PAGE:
Self-Care Isn’t Always Pretty

Self-Care Isn’t Always Pretty

Self-care is understood and mainly marketed as a practice emphasizing personal luxury and relaxation. Self-care is a face mask, a manicure, and a bottle of wine. It’s the self-indulgent measures we take to escape the harder, grittier aspects of our day-to-day life. While I completely endorse (and personally participate in) this version of self-care from time to time, I think that it’s vital to understand the practice of self-care as being so much more. I’d argue that the general practice —which extends beyond what the media leads us to believe —can actually be quite ugly.  

“Technically speaking, self-care refers to any practice or action initiated by an individual to better their physical and mental health. This may take the form of a preventative measure, or a remedy to solve an existing problem.”

Technically speaking, self-care refers to any practice or action initiated by an individual to better their physical and mental health. This may take the form of a preventative measure, or a remedy to solve an existing problem. So, while taking a self-care day or pampering yourself is an excellent response to feeling burnt out, it’s important to acknowledge the other facets of this concept in order to truly take care of yourself. Consider measures which could have been taken to reduce stress in the first place, such as organizing your workload, eating healthy, and exercising.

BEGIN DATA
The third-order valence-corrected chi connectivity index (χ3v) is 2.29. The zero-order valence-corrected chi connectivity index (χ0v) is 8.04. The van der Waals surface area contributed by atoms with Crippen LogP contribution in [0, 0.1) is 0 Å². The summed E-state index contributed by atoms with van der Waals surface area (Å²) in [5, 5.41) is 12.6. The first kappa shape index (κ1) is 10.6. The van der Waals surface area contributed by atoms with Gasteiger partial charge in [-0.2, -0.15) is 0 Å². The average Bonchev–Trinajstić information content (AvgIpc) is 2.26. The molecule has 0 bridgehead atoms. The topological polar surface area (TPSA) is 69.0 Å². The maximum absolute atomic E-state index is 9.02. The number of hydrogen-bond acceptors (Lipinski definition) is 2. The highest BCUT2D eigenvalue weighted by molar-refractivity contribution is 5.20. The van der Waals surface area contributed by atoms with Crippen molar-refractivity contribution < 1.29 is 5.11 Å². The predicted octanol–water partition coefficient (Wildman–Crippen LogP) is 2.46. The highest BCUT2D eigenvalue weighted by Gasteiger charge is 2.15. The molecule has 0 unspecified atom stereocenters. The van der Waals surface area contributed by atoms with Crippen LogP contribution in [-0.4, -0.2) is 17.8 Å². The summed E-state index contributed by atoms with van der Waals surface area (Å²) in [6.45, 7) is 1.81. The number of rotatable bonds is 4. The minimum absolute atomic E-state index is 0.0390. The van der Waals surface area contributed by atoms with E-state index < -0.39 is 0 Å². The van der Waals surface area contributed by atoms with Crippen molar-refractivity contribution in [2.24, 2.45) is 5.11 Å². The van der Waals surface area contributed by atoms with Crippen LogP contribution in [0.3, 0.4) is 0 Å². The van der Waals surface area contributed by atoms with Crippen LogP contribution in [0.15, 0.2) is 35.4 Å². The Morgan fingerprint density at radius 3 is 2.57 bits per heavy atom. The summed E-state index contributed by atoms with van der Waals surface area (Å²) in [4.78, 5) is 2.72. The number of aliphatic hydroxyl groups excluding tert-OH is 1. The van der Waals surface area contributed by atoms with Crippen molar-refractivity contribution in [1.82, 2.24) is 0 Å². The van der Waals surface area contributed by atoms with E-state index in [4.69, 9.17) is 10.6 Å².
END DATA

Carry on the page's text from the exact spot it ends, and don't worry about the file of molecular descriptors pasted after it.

I’m not saying that you should feel guilty about indulging every once in a while. Sometimes, we feel stress despite our best attempts to manage it. In this case, lighting a candle and binging Netflix might be the only response, and a perfectly good one at that. Simply keep in mind the intention to moderate a balance between treating yourself and challenging yourself. 

Taking a step further, the practice may include even uglier tasks, such as breaking toxic habits, or ending unhealthy relationships. It’s easy to fall into unhealthy cycles, but very difficult to break them. However, once you do, it opens up space to incorporate new, healthy habits into your personal routine. You’ll likely notice yourself feeling happier and healthier, though it will take you some time and a lot of hard work to get there. The sentiment of “practice makes perfect” is key. Breaking the cycle once makes it easier to repeat in the future, until you make it a habit and an ongoing commitment to put yourself first. 

“[Self-care] boils down to prioritization… recognizing that you do come first.”

Truly engaging in self-care is something that takes a lot of effort, thought, and self-assessment. It all boils down to prioritization —first, recognizing that you docome first, and secondly, recognizing those actions which might improve your wellbeing in the long-run, versus those which make you temporarily feel better in the moment. Patience and persistence is key — often, it takes ages to see actual results, but sticking with your intentions throughout discomfort and frustration will almost always lead to a better outcome. Self-care is a practice which will teach you a lot about yourself, and provide you with tools to better yourself moving forward. 

Moreover, self-care, paradoxically enough, extends far beyond the self. If enough people engage in the practices of self-improvement and self-love, we’ll see a world of individuals who are driven, skilled, and compassionate. It’s much easier to lift others up if you are able to do so for yourself, first. So, consider this perspective the next time you have to decide between giving in to temporary pleasures, or putting your personal wellness first. 

Header Image Source: Analeovy art
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